Then sichin said the queen hersell,
    "That thing's too high for me;"
  But she applied to an auld woman,
    Who had mair skill than she.

  Instead o dancers to dance a dance,
    Or minstrells for to play,
  Four-and-twenty wall-wight men
    Turnd birds o feathers gray;

  Her seven sons in seven swans,
    Aboon their heads to flee;
  And he himsell a gay gos-hawk,
    A bird o high degree.

  This flock o birds took flight and flew
    Beyond the raging sea,
  And landed near the Earl Mar's castle,
    Took shelter in every tree.

  They were a flock o pretty birds,
    Right comely to be seen;
  The people viewed them wi surprise,
    As they dancd on the green.

  These birds ascended frae the tree
    And lighted on the ha,
  And at the last wi force did flee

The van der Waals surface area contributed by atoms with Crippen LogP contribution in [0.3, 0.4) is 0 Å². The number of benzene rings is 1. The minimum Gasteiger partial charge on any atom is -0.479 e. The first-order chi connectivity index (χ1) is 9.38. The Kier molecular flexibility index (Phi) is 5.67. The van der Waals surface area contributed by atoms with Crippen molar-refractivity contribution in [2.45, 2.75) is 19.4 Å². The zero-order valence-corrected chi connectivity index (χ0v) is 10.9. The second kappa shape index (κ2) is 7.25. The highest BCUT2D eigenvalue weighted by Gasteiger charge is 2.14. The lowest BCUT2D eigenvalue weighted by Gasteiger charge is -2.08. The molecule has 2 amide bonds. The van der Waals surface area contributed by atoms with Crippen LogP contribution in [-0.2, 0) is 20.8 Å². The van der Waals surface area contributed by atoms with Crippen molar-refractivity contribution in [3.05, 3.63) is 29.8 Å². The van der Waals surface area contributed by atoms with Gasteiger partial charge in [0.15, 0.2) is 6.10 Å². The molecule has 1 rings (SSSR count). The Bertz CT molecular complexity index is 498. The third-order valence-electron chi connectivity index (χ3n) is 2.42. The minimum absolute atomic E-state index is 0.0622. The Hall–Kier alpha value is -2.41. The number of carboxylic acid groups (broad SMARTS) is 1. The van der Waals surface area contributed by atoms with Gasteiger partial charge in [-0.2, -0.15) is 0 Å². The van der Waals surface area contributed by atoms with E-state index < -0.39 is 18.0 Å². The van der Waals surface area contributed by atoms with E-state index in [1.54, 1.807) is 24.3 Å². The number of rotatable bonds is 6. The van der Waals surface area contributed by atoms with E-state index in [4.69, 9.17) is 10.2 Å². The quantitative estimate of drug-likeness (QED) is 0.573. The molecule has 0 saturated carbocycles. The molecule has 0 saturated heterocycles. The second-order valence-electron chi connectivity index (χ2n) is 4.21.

Amang the nobles a'.

  The storks there seized some o the men,
    They coud neither fight nor flee;
  The swans they bound the bride's best man
    Below a green aik tree.

  They lighted next on maidens fair,
    Then on the bride's own head,
  And wi the twinkling o an ee
    The bride and them were fled.

  There's ancient men at weddings been
    For sixty years or more,
  But sic a curious wedding-day
    They never saw before.

  For naething coud the companie do.
    Nor naething coud they say
  But they saw a flock o pretty birds
    That took their bride away.

  When that Earl Mar he came to know
    Where his dochter did stay,
  He signd a bond o unity,
    And visits now they pay.

[Illustration: The Earl of Mar's Daughter tailpiece]

*** End of this LibraryBlog Digital Book "A Book of Old Ballads — Volume 3" ***